Whilst texts may be fictitious constructs of composers’ imaginations, they also explore and address the societal issues of their eras. This is clearly the case with Mary Shelley’s novel, Frankenstein, which draws upon the rise of Galvanism and the Romantic Movement of the 1800’s, as well as Ridley Scott’s film Blade Runner, reflecting upon the increasing technological advances and the predominance of capitalism within the late 20th Century. Despite their differing contexts, Shelley and Scott ultimately warn us of the dire consequences of our desire for supremacy and scientific progress, concepts which link the two texts throughout time. Composed in a time of major scientific developments, including Galvani’s concept of electricity as a reanimating source, Shelley’s “Frankenstein” utilises the creative arrogance of the Romantic imagination to create a Gothic world in which the protagonist’s acquisition of the divine privilege of creation has derailed the conventional lines of authority and responsibility. Her warning of the dangers of such actions is encapsulated within Victor’s concerning words of “how dangerous is the acquirement of knowledge”, whilst Shelley’s use of a fragmented epistolatory narrative adds a disturbing sense of truth and realism, foreshadowing the dark consequences of Frankenstein’s actions.
Frankenstein depicts the ambition to use science to usurp God, influenced by the eighteenth century Enlightenment movement (encouraging reasoning to understand the universe), advancements in science in the nineteenth century and the concept of restoration of life through electricity, known as 'galvanism'. Shelley's social context was focused on knowledge and self glory - concepts Shelley opposed. Frankenstein is a didactic warning against growing dependence on science. It highlights consequences of over-reliance on technology, suggesting attempts to usurp God will result in outcomes beyond human control. The Gothic genre allows the purpose to reach the audience.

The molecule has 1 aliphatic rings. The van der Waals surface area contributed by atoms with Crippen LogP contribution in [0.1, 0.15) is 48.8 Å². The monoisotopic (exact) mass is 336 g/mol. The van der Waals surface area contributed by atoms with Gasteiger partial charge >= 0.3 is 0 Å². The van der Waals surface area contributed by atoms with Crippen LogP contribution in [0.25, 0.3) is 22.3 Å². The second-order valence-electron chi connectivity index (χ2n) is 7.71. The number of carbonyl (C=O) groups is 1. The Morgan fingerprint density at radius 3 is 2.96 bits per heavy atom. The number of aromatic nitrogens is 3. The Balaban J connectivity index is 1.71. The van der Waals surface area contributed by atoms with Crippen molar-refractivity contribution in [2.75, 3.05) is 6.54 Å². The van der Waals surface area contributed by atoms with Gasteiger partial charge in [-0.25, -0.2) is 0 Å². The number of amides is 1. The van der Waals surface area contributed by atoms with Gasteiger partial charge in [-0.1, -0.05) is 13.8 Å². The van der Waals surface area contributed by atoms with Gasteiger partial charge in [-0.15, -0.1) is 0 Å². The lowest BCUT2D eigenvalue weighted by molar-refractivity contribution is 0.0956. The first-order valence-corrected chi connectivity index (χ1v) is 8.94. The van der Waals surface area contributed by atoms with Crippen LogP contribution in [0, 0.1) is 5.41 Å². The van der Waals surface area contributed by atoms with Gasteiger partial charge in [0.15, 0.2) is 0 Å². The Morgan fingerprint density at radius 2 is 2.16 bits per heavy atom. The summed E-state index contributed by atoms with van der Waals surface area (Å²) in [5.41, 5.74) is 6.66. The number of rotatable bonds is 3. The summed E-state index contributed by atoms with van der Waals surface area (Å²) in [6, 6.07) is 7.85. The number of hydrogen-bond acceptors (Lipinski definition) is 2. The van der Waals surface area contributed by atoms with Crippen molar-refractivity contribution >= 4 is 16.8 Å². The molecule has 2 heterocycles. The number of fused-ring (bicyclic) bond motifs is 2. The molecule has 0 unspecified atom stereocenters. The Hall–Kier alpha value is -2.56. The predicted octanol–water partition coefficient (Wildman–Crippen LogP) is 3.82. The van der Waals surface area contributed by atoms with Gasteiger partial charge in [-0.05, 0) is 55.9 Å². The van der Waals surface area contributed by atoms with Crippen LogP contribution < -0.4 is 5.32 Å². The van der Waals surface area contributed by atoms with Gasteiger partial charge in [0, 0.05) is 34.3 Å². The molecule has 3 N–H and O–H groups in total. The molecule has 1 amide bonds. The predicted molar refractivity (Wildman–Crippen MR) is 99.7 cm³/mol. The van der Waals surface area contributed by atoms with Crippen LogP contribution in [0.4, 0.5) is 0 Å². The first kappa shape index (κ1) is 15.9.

Randel develops meaning behind the places of Ingolstadt and the Northern Lights, Geneva, England and Scotland, Ireland and Evian to prove his thesis of the importance of political geography. He often refers back to the French revolution and uses that to compare to Shelley’s portrayal of her opinions on the political geography of each place. Randel believes that the tale Frankenstein is a metaphor for the French Revolution. Throughout the essay Randel is associating Frankenstein, Frankenstein’s monster and the victims of Frankenstein’s monster to people like Jean-Jacques Rousseau, King Charles I, Lord Viscount Falkland, and John Hampden—all of which are big contributors to the French Revolution. Although Randel puts forth some peculiar evidence, he is able to explain and utilize historical facts to further strengthen his argument.
When one thinks of the novel Frankenstein by Mary Shelley, the concepts of knowledge and science are deeply inscribed in the mind. In her work, Mary Shelley tells the story of how one man attempted to emulate the knowledge of his day. Burning with a passion to invent the science of life, Victor Frankenstein soon realizes that such a desire to go beyond current knowledge will backfire and torment the remainder of his life. In the Gothic novel Frankenstein, Mary Shelley conveys her attitudes towards science by portraying it as having the capability to exceed the bounds of human restraint. The overwhelming theme of science that is expressed in Frankenstein is that knowledge has the potential to go beyond the boundaries of human control.
The gothic convention of sublime nature is represented thematically, through forces of good and evil leading to vengeance and murder, as well as macabre settings of graveyards and charnel houses. FS reacts to the advances of science in the Industrial Revolution, during which man acquired seemingly godlike capabilities to reanimate life through the principles of Galvanism, as seen through Frankenstein’s quote–“ I will unfold the world to the deepest mysteries of creation”. This concern of science and science is introduced in the novels subtitle “The modern Prometheus” , a recontextualisation of the classical myth, symbolic of the pursuit of knowledge and the consequences of hubris. Frankenstein’s challenging the boundaries of science and technology is evident in the quote– “What has been the pursuit of scientists before was now with in my grasp”. Likewise, in Bladerunner, Scott extrapolates the contextual concerns of the Reagan era of mass consumerism and environmental degradation into a dystopian future.